3. Business as a Platform. A business provides a set of services to its customers. There is a strategic choice between a high-volume generalized platform, which takes a small slice of a large amount of activity, and a lower-volume specialized platform, which takes a much larger slice of a relatively smaller amount of activity. So for example, how does a telecoms company create value-adding services on top of the basic calling services (which are getting continually cheaper, thus eroding core revenue) without losing the economics of scale.

4. Edge Organization. What are the structural implications of turning your business upside-down and inside-out to address the dynamics of the demand environment?

5. Viable Business. What structures are required to support the intelligent organization?

So there is a set of really interesting and important issues here, which some of the smarter business people in the more complex industry sectors (aerospace, telecoms) are already trying to tackle. There are some new and emerging techniques for tackling these complex problems, including Asymmetric Design, as well as some older but underused techniques. However, I don't yet see much evidence of enterprise architects stepping up to the real challenges of business architecture.


bmichelson said...


Interesting post. Personally, not as the paper editor, the point I find most compelling is:

"Business architecture is the formal representation of business design, with the intent to apply the business architecture information and supporting techniques to optimize the business design, and facilitate on-going change."

I think we agree that change is continuous. A high functioning Enterprise Architecture practice should lay the foundation for continuous change.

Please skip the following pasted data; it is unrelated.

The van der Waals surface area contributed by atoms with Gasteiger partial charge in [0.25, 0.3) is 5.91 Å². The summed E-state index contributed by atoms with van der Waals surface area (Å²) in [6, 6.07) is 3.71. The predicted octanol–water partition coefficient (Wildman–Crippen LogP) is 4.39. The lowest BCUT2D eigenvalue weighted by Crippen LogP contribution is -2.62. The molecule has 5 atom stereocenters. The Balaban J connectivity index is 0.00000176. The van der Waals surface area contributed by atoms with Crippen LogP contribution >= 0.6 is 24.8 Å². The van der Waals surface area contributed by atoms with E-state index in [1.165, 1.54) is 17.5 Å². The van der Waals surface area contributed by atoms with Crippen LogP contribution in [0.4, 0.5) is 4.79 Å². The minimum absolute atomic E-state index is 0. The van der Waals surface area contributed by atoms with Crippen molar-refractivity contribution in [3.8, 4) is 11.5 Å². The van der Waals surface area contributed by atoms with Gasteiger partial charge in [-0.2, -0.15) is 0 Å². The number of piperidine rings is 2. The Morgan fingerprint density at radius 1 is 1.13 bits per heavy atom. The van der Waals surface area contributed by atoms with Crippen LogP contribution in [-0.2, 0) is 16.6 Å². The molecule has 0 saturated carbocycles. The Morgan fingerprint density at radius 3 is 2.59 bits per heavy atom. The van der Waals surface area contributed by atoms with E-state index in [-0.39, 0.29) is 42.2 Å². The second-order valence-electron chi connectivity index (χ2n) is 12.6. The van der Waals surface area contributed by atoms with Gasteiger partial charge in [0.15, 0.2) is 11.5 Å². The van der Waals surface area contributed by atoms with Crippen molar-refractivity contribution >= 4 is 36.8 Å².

I agree with you that Business Architecture isn't a new idea, nor are the underlying techniques. Here, what's interesting to me is the lack of uptake within organizations, not just EA.

I definitely see a branding issue, particularly with the word "architecture". And of course, IT being the champion is problematic.

In my own practice, I'll be looking at the above points: business architecture information & techniques to enable continuous change; and the branding issue.

I saw your tweets this morning; I look forward to your work on Organizational Intelligence.


Richard Veryard said...

Hi Brenda.

There is certainly business design going on in all sorts of organizations, but IT people aren't always invited to participate.

Obviously there is no point producing a formal representation that fails to support practical reasoning about complex business design choices - such as the issues I outlined above. So if IT-centric enterprise architects trot along to the strategy meetings with BPMN or ArchiMate diagrams, they may not be taken very seriously.

New lenses for business architecture. Maybe that's another book I need to write. Not enough hours in the day.

Richard Veryard said...

As Brenda says, "a high functioning Enterprise Architecture practice should lay the foundation for continuous change".

But surely that means you have to have a formal representation that encompasses change, based on a theory of time and continuous change. Not just AS-IS and TO-BE models, which is all most enterprise architects can manage.

bmichelson said...

Precisely --> "But surely that means you have to have a formal representation that encompasses change, based on a theory of time and continuous change. Not just AS-IS and TO-BE models, which is all most enterprise architects can manage."